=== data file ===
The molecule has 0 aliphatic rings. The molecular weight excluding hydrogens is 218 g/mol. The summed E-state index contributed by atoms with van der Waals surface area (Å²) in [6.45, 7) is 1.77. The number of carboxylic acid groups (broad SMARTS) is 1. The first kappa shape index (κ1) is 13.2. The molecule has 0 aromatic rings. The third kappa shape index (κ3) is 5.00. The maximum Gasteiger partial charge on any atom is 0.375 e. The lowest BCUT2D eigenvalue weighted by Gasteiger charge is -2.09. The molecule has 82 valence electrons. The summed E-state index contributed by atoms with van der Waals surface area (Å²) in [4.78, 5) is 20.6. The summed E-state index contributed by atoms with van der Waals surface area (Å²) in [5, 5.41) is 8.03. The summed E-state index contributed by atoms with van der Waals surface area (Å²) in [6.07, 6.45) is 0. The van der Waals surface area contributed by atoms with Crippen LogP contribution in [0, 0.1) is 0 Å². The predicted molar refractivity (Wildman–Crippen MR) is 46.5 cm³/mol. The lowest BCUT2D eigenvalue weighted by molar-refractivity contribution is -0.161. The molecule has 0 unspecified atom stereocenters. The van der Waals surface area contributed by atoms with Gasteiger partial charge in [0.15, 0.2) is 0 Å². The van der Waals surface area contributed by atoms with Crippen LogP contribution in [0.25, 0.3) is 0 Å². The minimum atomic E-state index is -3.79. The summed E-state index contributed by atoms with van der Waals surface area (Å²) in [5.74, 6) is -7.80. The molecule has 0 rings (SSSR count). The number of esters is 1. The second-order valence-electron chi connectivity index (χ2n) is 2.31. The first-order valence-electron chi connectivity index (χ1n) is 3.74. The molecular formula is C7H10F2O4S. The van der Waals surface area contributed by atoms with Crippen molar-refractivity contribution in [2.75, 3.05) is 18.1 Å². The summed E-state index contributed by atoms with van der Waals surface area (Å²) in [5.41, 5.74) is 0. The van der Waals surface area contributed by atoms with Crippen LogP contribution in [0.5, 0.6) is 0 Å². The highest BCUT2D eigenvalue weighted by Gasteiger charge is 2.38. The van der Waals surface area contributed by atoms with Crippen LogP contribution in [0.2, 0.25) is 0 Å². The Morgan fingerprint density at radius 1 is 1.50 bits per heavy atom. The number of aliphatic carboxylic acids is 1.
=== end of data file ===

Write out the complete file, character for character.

The molecule has 0 aliphatic rings. The molecular weight excluding hydrogens is 218 g/mol. The summed E-state index contributed by atoms with van der Waals surface area (Å²) in [6.45, 7) is 1.77. The number of carboxylic acid groups (broad SMARTS) is 1. The first kappa shape index (κ1) is 13.2. The molecule has 0 aromatic rings. The third kappa shape index (κ3) is 5.00. The maximum Gasteiger partial charge on any atom is 0.375 e. The lowest BCUT2D eigenvalue weighted by Gasteiger charge is -2.09. The molecule has 82 valence electrons. The summed E-state index contributed by atoms with van der Waals surface area (Å²) in [4.78, 5) is 20.6. The summed E-state index contributed by atoms with van der Waals surface area (Å²) in [5, 5.41) is 8.03. The summed E-state index contributed by atoms with van der Waals surface area (Å²) in [6.07, 6.45) is 0. The van der Waals surface area contributed by atoms with Crippen LogP contribution in [0, 0.1) is 0 Å². The predicted molar refractivity (Wildman–Crippen MR) is 46.5 cm³/mol. The lowest BCUT2D eigenvalue weighted by molar-refractivity contribution is -0.161. The molecule has 0 unspecified atom stereocenters. The van der Waals surface area contributed by atoms with Gasteiger partial charge in [0.15, 0.2) is 0 Å². The van der Waals surface area contributed by atoms with Crippen LogP contribution in [0.25, 0.3) is 0 Å². The minimum atomic E-state index is -3.79. The summed E-state index contributed by atoms with van der Waals surface area (Å²) in [5.74, 6) is -7.80. The molecule has 0 rings (SSSR count). The number of esters is 1. The second-order valence-electron chi connectivity index (χ2n) is 2.31. The first-order valence-electron chi connectivity index (χ1n) is 3.74. The molecular formula is C7H10F2O4S. The van der Waals surface area contributed by atoms with Crippen molar-refractivity contribution in [2.75, 3.05) is 18.1 Å². The summed E-state index contributed by atoms with van der Waals surface area (Å²) in [5.41, 5.74) is 0. The van der Waals surface area contributed by atoms with Crippen LogP contribution in [0.5, 0.6) is 0 Å². The highest BCUT2D eigenvalue weighted by Gasteiger charge is 2.38. The van der Waals surface area contributed by atoms with Crippen LogP contribution in [0.2, 0.25) is 0 Å². The Morgan fingerprint density at radius 1 is 1.50 bits per heavy atom. The number of aliphatic carboxylic acids is 1.